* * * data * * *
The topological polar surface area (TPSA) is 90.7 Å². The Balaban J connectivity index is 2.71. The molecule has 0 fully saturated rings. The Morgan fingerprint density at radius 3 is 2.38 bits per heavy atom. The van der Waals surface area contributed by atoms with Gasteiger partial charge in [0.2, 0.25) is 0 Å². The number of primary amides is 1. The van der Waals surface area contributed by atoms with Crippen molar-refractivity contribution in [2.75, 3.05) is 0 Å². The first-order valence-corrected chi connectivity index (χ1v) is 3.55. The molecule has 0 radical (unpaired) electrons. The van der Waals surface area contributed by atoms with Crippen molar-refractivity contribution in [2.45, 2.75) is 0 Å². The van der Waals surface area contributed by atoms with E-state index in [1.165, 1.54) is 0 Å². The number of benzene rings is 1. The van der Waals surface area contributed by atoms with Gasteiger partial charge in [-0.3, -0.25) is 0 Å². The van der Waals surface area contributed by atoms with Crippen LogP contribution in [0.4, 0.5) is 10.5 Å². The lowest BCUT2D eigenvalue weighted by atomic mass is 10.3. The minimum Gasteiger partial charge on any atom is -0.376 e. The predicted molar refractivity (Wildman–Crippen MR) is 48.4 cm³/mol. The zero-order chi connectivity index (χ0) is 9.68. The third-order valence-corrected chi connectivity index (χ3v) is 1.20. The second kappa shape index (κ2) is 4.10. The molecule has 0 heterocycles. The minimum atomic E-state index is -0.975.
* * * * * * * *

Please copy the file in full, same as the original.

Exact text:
The topological polar surface area (TPSA) is 90.7 Å². The Balaban J connectivity index is 2.71. The molecule has 0 fully saturated rings. The Morgan fingerprint density at radius 3 is 2.38 bits per heavy atom. The van der Waals surface area contributed by atoms with Gasteiger partial charge in [0.2, 0.25) is 0 Å². The number of primary amides is 1. The van der Waals surface area contributed by atoms with Crippen molar-refractivity contribution in [2.75, 3.05) is 0 Å². The first-order valence-corrected chi connectivity index (χ1v) is 3.55. The molecule has 0 radical (unpaired) electrons. The van der Waals surface area contributed by atoms with Crippen molar-refractivity contribution in [2.45, 2.75) is 0 Å². The van der Waals surface area contributed by atoms with E-state index in [1.165, 1.54) is 0 Å². The number of benzene rings is 1. The van der Waals surface area contributed by atoms with Gasteiger partial charge in [-0.3, -0.25) is 0 Å². The van der Waals surface area contributed by atoms with Crippen LogP contribution in [0.4, 0.5) is 10.5 Å². The lowest BCUT2D eigenvalue weighted by atomic mass is 10.3. The minimum Gasteiger partial charge on any atom is -0.376 e. The predicted molar refractivity (Wildman–Crippen MR) is 48.4 cm³/mol. The zero-order chi connectivity index (χ0) is 9.68. The third-order valence-corrected chi connectivity index (χ3v) is 1.20. The second kappa shape index (κ2) is 4.10. The molecule has 0 heterocycles. The minimum atomic E-state index is -0.975.